Regardless of the weather this year, we still aren't in California- so no artichokes were to be had. What could we do? Cardoons from my garden, which Sofie meticulously treated as per Alice Waters and Deborah Madison's advice, with wild ramps, and a broth containing green garlic from 3 sources (including S.G.). Groundworks Organics, a great large organic farm, had made green garlic powder from the Bar Tartine cookbook we love so much, so of course we bought some and used it throughout the meal (and dusted the top of the soups with it). We later learned that Bar Tartine's chefs Cortney Barns and Nicholas Bala were actually IN PORTLAND on that same day, and were also shopping at the farmer's market! 


As written:

Baked Northern halibut with

   morel mushroom hachée sauce,

   vegetable ragout and garden greens


As served:

Baked Northern halibut with

    morel mushroom hachée sauce,

    vegetable ragout and garden (S.G.) greens


Vegetable ragout: green garlic, leeks, spring onions, carrots, new potatoes, salad turnips, fava beans (all from the farmer's market). 

The morel mushroom hachée sauce was mind bogglingly good. A gargantuan quantity of morels were cooked in butter with equal parts onions, added some red wine vinegar, then simmered in a lidded dutch oven for the better part of three hours. 

The fish was baked on a bed of green garlic (S.G.) leaves, since we had them in excess. 

The green salad was just entirely from S.G.- a mix of frisée, sorrel, lettuces, and herbs, served with a simple champagne vinaigrette. 


As written:

Strawberry and orange sherbet bombe


As served:

Strawberry and orange sherbet "bombe," with rhubarb compote in the middle, topped with elderflower cat's tongue cookies and elderflowers.  


We couldn't quite pull of the old school layered molds of sherbet to then slice into and serve to 17 before melting, so we chose to layer the two separate sherbets I made (improvising, quite successfully, I'd say!) in mason jars, divided by some great rhubarb compote I'd made and didn't have anything else to do with.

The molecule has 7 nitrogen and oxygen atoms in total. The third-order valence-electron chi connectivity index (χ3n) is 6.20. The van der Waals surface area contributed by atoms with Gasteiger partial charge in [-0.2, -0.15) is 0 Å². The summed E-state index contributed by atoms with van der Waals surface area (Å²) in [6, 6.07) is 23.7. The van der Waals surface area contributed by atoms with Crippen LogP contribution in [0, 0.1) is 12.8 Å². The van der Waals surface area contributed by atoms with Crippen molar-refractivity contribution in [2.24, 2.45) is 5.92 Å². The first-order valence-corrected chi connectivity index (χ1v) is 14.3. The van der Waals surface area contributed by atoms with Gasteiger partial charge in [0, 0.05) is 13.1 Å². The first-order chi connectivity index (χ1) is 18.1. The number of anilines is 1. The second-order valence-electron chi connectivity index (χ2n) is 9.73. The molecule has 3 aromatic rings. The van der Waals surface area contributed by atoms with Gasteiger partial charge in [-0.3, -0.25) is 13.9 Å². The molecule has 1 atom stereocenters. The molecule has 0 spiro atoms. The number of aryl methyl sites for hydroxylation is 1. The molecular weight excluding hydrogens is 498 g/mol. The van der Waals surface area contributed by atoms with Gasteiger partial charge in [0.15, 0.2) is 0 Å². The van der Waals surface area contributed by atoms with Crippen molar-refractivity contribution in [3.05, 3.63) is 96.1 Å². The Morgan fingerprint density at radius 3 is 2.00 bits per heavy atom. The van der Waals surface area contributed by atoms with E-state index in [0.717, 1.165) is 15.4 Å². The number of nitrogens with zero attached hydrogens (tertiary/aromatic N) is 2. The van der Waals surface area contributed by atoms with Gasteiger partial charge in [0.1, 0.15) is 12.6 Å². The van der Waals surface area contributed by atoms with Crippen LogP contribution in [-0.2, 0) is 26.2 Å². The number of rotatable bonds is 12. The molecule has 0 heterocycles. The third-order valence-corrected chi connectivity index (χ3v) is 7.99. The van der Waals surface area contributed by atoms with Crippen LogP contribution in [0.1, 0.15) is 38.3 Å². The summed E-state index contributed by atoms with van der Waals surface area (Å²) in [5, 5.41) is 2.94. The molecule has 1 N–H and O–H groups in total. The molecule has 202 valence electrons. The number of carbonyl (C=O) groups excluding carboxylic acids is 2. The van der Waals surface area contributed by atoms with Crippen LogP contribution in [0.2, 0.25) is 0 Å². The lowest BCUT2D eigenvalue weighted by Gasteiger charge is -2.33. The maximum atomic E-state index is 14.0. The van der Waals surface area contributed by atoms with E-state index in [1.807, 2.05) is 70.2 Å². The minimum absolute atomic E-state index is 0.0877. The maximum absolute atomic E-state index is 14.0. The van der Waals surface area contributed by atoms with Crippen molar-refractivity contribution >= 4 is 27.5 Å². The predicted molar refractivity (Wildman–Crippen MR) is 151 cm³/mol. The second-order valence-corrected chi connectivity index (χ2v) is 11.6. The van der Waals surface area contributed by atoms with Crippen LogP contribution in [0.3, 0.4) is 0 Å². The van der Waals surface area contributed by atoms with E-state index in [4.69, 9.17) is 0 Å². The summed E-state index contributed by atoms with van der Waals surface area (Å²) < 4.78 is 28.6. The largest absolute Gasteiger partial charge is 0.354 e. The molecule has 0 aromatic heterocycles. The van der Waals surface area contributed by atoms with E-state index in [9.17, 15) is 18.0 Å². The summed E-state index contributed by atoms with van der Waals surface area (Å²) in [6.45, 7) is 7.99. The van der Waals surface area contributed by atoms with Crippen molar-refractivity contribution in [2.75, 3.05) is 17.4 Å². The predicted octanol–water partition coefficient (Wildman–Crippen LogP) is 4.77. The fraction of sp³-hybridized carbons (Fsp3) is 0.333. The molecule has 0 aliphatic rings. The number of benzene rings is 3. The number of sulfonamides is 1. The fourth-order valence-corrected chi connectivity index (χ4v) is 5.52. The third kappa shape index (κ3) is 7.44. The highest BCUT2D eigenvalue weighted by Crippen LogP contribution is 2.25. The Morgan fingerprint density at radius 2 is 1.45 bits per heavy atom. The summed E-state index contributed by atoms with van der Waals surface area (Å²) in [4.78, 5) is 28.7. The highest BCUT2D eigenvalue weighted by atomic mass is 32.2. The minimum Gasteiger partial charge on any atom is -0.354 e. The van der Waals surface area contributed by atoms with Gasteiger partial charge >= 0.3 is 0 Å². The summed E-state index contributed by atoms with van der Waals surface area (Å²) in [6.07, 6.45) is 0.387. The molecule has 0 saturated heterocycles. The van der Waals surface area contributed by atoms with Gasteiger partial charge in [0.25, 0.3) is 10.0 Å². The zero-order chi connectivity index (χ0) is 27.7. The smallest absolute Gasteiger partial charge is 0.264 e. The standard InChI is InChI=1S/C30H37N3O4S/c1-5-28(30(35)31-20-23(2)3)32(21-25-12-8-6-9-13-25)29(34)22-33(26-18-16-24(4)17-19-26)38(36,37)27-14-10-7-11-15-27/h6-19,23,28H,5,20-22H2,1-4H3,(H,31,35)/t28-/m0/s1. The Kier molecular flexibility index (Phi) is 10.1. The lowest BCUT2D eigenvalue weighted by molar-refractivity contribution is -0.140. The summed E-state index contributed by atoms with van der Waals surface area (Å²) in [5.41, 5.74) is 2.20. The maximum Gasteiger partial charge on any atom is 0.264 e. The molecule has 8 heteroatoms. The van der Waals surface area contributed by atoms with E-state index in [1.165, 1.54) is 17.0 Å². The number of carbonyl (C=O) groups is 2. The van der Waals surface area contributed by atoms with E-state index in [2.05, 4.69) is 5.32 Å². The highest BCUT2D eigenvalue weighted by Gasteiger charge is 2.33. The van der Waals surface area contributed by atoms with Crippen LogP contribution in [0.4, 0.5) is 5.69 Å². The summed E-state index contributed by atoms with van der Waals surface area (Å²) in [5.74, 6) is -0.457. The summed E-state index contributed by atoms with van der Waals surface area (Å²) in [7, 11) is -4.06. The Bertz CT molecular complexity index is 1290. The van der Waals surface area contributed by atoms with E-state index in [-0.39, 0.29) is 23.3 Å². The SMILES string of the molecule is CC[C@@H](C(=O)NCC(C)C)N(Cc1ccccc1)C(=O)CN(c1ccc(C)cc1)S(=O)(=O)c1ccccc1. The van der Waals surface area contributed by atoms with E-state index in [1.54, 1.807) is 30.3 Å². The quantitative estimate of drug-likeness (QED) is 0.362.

Sofie made these simple 'cat's tongue' cookies (a lot like madeleine's, without the expensive molds) with elderflower insides. We scattered each serving with more elderflowers. 

Served with a Rwanda Kanya Bourbon coffee from Four Barrel, in San Francisco. This coffee was extra special in relation to this meal, not only because it comes from closer to Chez Panisse than any Portland coffee, but because Four Barrel owner Jodi Geren's family lived up here at the beginning of the school year. Her partner, Alex, and their son, Sully, were dear to me and the families involved in this night. We raised a coffee cup toast to them and fondly remembered Sully and his silken cape.


Just as dessert was about to be served, Michael busted out the Veuve Clicquot. He just happened to have it. "A gift from my realtor. Tryin' to butter me up, I guess." I absolutely adored watching him bust it open while talking to us, and how he poured me a water-glass portion of it. 


A special thanks to the Secret Restaurant skeleton crew for making my hyper-specific vision come to life. Sofie Sherman-Burton and Kate and Peter Schweitzer– you guys are always amazing! Lucas was spring breaking (alas, not totally MTV style spring breaking) in Mexico, eating other awesome food.